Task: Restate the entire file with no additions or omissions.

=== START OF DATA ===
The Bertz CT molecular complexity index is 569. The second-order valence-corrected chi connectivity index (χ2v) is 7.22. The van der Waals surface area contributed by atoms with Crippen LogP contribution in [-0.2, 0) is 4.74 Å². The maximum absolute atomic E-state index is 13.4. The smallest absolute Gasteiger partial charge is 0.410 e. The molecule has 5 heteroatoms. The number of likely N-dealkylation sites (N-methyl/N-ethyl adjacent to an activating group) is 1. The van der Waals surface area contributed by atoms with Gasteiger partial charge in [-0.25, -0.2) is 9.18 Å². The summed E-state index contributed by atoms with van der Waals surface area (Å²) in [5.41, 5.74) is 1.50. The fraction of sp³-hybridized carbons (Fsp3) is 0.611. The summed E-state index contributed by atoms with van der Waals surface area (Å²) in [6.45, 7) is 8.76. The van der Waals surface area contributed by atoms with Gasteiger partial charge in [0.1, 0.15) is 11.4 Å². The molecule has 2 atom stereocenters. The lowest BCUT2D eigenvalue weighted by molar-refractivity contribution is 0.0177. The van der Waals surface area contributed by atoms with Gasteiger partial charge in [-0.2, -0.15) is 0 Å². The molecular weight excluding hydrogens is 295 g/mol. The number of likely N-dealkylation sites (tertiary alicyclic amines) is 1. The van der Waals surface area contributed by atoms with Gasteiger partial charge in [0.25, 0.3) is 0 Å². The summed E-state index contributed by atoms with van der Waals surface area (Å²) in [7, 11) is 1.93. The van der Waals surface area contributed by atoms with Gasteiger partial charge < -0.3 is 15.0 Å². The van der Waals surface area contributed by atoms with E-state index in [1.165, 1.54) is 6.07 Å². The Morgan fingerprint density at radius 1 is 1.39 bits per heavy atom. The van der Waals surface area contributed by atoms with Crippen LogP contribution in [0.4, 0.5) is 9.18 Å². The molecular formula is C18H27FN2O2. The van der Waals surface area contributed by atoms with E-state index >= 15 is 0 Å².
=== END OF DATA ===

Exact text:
The Bertz CT molecular complexity index is 569. The second-order valence-corrected chi connectivity index (χ2v) is 7.22. The van der Waals surface area contributed by atoms with Crippen LogP contribution in [-0.2, 0) is 4.74 Å². The maximum absolute atomic E-state index is 13.4. The smallest absolute Gasteiger partial charge is 0.410 e. The molecule has 5 heteroatoms. The number of likely N-dealkylation sites (N-methyl/N-ethyl adjacent to an activating group) is 1. The van der Waals surface area contributed by atoms with Gasteiger partial charge in [-0.25, -0.2) is 9.18 Å². The summed E-state index contributed by atoms with van der Waals surface area (Å²) in [5.41, 5.74) is 1.50. The fraction of sp³-hybridized carbons (Fsp3) is 0.611. The summed E-state index contributed by atoms with van der Waals surface area (Å²) in [6.45, 7) is 8.76. The van der Waals surface area contributed by atoms with Gasteiger partial charge in [0.1, 0.15) is 11.4 Å². The molecule has 2 atom stereocenters. The lowest BCUT2D eigenvalue weighted by molar-refractivity contribution is 0.0177. The van der Waals surface area contributed by atoms with Gasteiger partial charge in [-0.2, -0.15) is 0 Å². The molecular weight excluding hydrogens is 295 g/mol. The number of likely N-dealkylation sites (tertiary alicyclic amines) is 1. The van der Waals surface area contributed by atoms with Gasteiger partial charge in [0.25, 0.3) is 0 Å². The summed E-state index contributed by atoms with van der Waals surface area (Å²) in [7, 11) is 1.93. The van der Waals surface area contributed by atoms with Gasteiger partial charge < -0.3 is 15.0 Å². The van der Waals surface area contributed by atoms with E-state index in [1.165, 1.54) is 6.07 Å². The Morgan fingerprint density at radius 1 is 1.39 bits per heavy atom. The van der Waals surface area contributed by atoms with Crippen LogP contribution in [0.4, 0.5) is 9.18 Å². The molecular formula is C18H27FN2O2. The van der Waals surface area contributed by atoms with E-state index >= 15 is 0 Å².